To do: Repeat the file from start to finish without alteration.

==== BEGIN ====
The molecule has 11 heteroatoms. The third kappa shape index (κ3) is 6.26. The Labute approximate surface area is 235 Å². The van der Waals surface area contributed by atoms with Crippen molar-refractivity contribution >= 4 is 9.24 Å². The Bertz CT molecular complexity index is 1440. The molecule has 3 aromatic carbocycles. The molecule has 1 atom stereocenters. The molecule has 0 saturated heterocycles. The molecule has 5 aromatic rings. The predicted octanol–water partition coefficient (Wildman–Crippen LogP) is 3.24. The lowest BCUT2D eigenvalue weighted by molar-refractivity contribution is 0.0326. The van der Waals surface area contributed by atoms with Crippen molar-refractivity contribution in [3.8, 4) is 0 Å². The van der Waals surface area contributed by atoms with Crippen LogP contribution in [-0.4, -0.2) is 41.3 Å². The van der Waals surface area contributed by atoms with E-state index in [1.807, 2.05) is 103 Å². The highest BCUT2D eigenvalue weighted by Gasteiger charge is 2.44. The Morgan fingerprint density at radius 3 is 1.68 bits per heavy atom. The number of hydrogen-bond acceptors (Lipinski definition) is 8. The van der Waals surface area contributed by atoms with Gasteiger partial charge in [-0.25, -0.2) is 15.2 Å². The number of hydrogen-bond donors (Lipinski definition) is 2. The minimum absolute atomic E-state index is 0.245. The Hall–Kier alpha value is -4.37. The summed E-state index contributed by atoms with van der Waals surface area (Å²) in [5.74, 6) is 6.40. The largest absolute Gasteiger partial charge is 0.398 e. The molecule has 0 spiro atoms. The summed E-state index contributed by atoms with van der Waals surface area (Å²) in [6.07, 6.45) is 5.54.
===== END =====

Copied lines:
The molecule has 11 heteroatoms. The third kappa shape index (κ3) is 6.26. The Labute approximate surface area is 235 Å². The van der Waals surface area contributed by atoms with Crippen molar-refractivity contribution >= 4 is 9.24 Å². The Bertz CT molecular complexity index is 1440. The molecule has 3 aromatic carbocycles. The molecule has 1 atom stereocenters. The molecule has 0 saturated heterocycles. The molecule has 5 aromatic rings. The predicted octanol–water partition coefficient (Wildman–Crippen LogP) is 3.24. The lowest BCUT2D eigenvalue weighted by molar-refractivity contribution is 0.0326. The van der Waals surface area contributed by atoms with Crippen molar-refractivity contribution in [3.8, 4) is 0 Å². The van der Waals surface area contributed by atoms with Crippen LogP contribution in [-0.4, -0.2) is 41.3 Å². The van der Waals surface area contributed by atoms with E-state index in [1.807, 2.05) is 103 Å². The highest BCUT2D eigenvalue weighted by Gasteiger charge is 2.44. The Morgan fingerprint density at radius 3 is 1.68 bits per heavy atom. The number of hydrogen-bond acceptors (Lipinski definition) is 8. The van der Waals surface area contributed by atoms with Gasteiger partial charge in [-0.25, -0.2) is 15.2 Å². The number of hydrogen-bond donors (Lipinski definition) is 2. The minimum absolute atomic E-state index is 0.245. The Hall–Kier alpha value is -4.37. The summed E-state index contributed by atoms with van der Waals surface area (Å²) in [5.74, 6) is 6.40. The largest absolute Gasteiger partial charge is 0.398 e. The molecule has 0 spiro atoms. The summed E-state index contributed by atoms with van der Waals surface area (Å²) in [6.07, 6.45) is 5.54.